“Travelling is a holiday”- People who haven’t travelled.
Recently I was informed by someone less informed that travelling was basically a holiday and I had to laugh as I considered the differences… and then I wondered how many other people thought the same way.
And so, I looked back on my past holidays; all-inclusive packages in places like Turkey and the Greek Islands, 5* cruises in luxury ocean liners and then looked around my crowded six bed hostel room with backpacks strewn all over the place, dirty discarded socks all over the floor and a bizarre rotting smell coming from the corner…
You see holidays are where you get to leave your stresses behind, your journey is planned, quite often it’s an all-inclusive booking, your airport transfers booked, 4-5* hotels confirmed, excursions are all sorted out and you don’t need to worry about running out of money. You go on holiday to vacate your normal life to lead a week or two of luxury, and generally a week or two of this lifestyle is enough for some… I imagine others would probably love to live out the rest of their lives in this way.
But travelling is a world apart. Travelling is where you have a few major flights booked and have to book your bus/train along the way (although some hitchhike or use transport apps), you stay in some nice hostels which actually surprise you and quite often some questionable hostels, you occasionally cook in kitchens that look like a crime scene but more often than not they’re decent, you hope that people don’t steal your food from the communal fridge or your valuables from your lockers/bag/person, you try not to get woken up by the crazy people you share a room with at 4am and you wear flip-flops in the shower to avoid fungal diseases (or go bare foot if you’re brave like that).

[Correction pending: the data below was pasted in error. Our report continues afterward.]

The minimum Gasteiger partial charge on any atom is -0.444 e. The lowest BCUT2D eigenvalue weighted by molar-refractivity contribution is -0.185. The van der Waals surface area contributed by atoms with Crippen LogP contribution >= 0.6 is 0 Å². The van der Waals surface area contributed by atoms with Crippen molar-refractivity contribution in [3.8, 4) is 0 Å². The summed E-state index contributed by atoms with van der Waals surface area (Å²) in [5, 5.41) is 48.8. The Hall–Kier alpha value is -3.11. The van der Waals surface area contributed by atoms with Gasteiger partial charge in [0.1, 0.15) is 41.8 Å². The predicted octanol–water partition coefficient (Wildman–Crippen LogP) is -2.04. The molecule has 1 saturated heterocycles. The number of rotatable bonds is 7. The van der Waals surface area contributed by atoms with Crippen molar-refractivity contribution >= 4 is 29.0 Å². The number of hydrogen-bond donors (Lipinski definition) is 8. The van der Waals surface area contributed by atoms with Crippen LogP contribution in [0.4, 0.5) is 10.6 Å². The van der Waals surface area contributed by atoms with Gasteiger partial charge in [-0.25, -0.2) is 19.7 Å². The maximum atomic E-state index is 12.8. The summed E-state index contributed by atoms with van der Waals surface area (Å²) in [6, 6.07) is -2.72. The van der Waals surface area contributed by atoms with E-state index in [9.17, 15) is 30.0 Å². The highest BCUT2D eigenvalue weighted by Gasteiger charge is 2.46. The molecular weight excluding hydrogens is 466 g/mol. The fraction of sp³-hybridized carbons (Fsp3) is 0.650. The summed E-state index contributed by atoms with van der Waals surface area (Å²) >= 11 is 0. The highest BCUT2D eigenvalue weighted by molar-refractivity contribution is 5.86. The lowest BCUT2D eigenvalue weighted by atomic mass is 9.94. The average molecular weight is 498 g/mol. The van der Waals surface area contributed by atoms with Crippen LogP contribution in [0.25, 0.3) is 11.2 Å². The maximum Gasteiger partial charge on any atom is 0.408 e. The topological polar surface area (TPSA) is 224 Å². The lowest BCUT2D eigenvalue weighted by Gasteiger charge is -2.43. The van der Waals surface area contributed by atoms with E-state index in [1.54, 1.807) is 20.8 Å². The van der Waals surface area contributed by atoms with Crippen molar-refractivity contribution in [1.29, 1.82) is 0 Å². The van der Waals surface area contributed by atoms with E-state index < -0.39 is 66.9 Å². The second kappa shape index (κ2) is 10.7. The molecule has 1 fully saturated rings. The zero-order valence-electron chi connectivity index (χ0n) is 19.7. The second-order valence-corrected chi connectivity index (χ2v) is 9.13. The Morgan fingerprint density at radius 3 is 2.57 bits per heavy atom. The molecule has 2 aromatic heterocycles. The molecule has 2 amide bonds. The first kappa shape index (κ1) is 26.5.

And it’s not just your accommodation that differs. Your mind-set of how you spend your time changes; the amount of exercise you do is almost ridiculous as you find yourself walking for six hours a day and still need to walk the forty-five minutes back to your hostel. You wander around aimlessly and it’s such a great way to marvel at the places you visit.
You start to weigh up which activities are worth your money and which you can pass up when travelling as your money needs to last over a long period of time. But when you’re on holiday every activity looks splendid as you have time to kill and generally you’re only visiting that one country. But when you’re travelling, immersing yourself into the culture, finding locals and joining other people becomes an important part of the experience as it also lowers the cost.
And then there are the small stresses that you somehow manage to avoid when you’re on holiday but can’t when you’re travelling; it’s the uncertainty of it all. It’s the sleeping on a park bench when hostels have been fully booked, it’s getting a bus/train to a completely different country as the bus/train has been cancelled or is fully booked, it’s arriving at a hostel in the early morning after a twelve-hour bus journey and you have to try and fall asleep even though you’re completely ravenous. It’s arriving at a destination and feeling completely illiterate as you have to find your way to your accommodation but don’t understand any of the signs.
Travelling may not be hard work but it’s certainly not a holiday… and in all honesty if I booked a holiday where I had to wash my previous days’ socks and underwear in a sink with hand soap every morning so that my laundry didn’t pile up I’d be requesting a full refund.